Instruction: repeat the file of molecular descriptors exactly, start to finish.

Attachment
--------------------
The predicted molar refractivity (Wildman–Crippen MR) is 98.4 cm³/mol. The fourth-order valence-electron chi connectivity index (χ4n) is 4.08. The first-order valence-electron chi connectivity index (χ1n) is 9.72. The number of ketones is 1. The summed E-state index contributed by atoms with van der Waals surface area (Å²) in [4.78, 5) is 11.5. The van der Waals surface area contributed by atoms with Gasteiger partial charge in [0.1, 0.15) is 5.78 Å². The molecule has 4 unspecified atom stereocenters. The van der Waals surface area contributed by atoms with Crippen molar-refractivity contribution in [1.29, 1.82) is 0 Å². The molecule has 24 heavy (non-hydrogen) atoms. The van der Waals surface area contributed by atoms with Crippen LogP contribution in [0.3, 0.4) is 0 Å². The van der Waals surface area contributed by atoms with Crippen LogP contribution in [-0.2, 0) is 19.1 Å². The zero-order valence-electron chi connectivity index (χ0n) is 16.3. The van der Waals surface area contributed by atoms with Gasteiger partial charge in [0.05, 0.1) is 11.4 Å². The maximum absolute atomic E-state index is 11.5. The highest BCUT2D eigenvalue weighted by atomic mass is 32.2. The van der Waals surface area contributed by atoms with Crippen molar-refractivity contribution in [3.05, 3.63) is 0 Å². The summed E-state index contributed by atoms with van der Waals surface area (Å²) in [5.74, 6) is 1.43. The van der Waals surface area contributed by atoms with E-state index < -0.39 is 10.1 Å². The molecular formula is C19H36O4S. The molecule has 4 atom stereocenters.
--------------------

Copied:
The predicted molar refractivity (Wildman–Crippen MR) is 98.4 cm³/mol. The fourth-order valence-electron chi connectivity index (χ4n) is 4.08. The first-order valence-electron chi connectivity index (χ1n) is 9.72. The number of ketones is 1. The summed E-state index contributed by atoms with van der Waals surface area (Å²) in [4.78, 5) is 11.5. The van der Waals surface area contributed by atoms with Gasteiger partial charge in [0.1, 0.15) is 5.78 Å². The molecule has 4 unspecified atom stereocenters. The van der Waals surface area contributed by atoms with Crippen molar-refractivity contribution in [1.29, 1.82) is 0 Å². The molecule has 24 heavy (non-hydrogen) atoms. The van der Waals surface area contributed by atoms with Crippen LogP contribution in [0.3, 0.4) is 0 Å². The van der Waals surface area contributed by atoms with Crippen LogP contribution in [-0.2, 0) is 19.1 Å². The zero-order valence-electron chi connectivity index (χ0n) is 16.3. The van der Waals surface area contributed by atoms with Gasteiger partial charge in [0.05, 0.1) is 11.4 Å². The maximum absolute atomic E-state index is 11.5. The highest BCUT2D eigenvalue weighted by atomic mass is 32.2. The van der Waals surface area contributed by atoms with Crippen molar-refractivity contribution in [3.05, 3.63) is 0 Å². The summed E-state index contributed by atoms with van der Waals surface area (Å²) in [5.74, 6) is 1.43. The van der Waals surface area contributed by atoms with E-state index < -0.39 is 10.1 Å². The molecular formula is C19H36O4S. The molecule has 4 atom stereocenters.